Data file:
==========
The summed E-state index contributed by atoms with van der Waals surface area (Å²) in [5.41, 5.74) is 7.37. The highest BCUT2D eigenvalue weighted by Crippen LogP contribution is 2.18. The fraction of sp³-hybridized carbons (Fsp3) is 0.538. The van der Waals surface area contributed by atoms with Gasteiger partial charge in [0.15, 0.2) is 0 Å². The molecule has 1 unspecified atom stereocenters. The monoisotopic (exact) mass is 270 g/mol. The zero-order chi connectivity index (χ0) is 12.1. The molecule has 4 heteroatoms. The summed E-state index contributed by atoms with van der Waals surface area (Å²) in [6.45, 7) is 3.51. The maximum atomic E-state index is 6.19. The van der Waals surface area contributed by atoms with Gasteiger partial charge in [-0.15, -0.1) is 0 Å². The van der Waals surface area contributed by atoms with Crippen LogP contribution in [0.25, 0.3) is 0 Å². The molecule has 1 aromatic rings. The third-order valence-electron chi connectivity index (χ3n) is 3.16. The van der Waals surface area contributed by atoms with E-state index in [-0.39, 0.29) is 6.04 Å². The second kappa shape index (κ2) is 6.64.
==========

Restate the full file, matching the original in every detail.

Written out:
The summed E-state index contributed by atoms with van der Waals surface area (Å²) in [5.41, 5.74) is 7.37. The highest BCUT2D eigenvalue weighted by Crippen LogP contribution is 2.18. The fraction of sp³-hybridized carbons (Fsp3) is 0.538. The van der Waals surface area contributed by atoms with Gasteiger partial charge in [0.15, 0.2) is 0 Å². The molecule has 1 unspecified atom stereocenters. The monoisotopic (exact) mass is 270 g/mol. The zero-order chi connectivity index (χ0) is 12.1. The molecule has 4 heteroatoms. The summed E-state index contributed by atoms with van der Waals surface area (Å²) in [6.45, 7) is 3.51. The maximum atomic E-state index is 6.19. The van der Waals surface area contributed by atoms with Gasteiger partial charge in [-0.15, -0.1) is 0 Å². The van der Waals surface area contributed by atoms with Crippen LogP contribution in [0.25, 0.3) is 0 Å². The molecule has 1 aromatic rings. The third-order valence-electron chi connectivity index (χ3n) is 3.16. The van der Waals surface area contributed by atoms with E-state index in [-0.39, 0.29) is 6.04 Å². The second kappa shape index (κ2) is 6.64.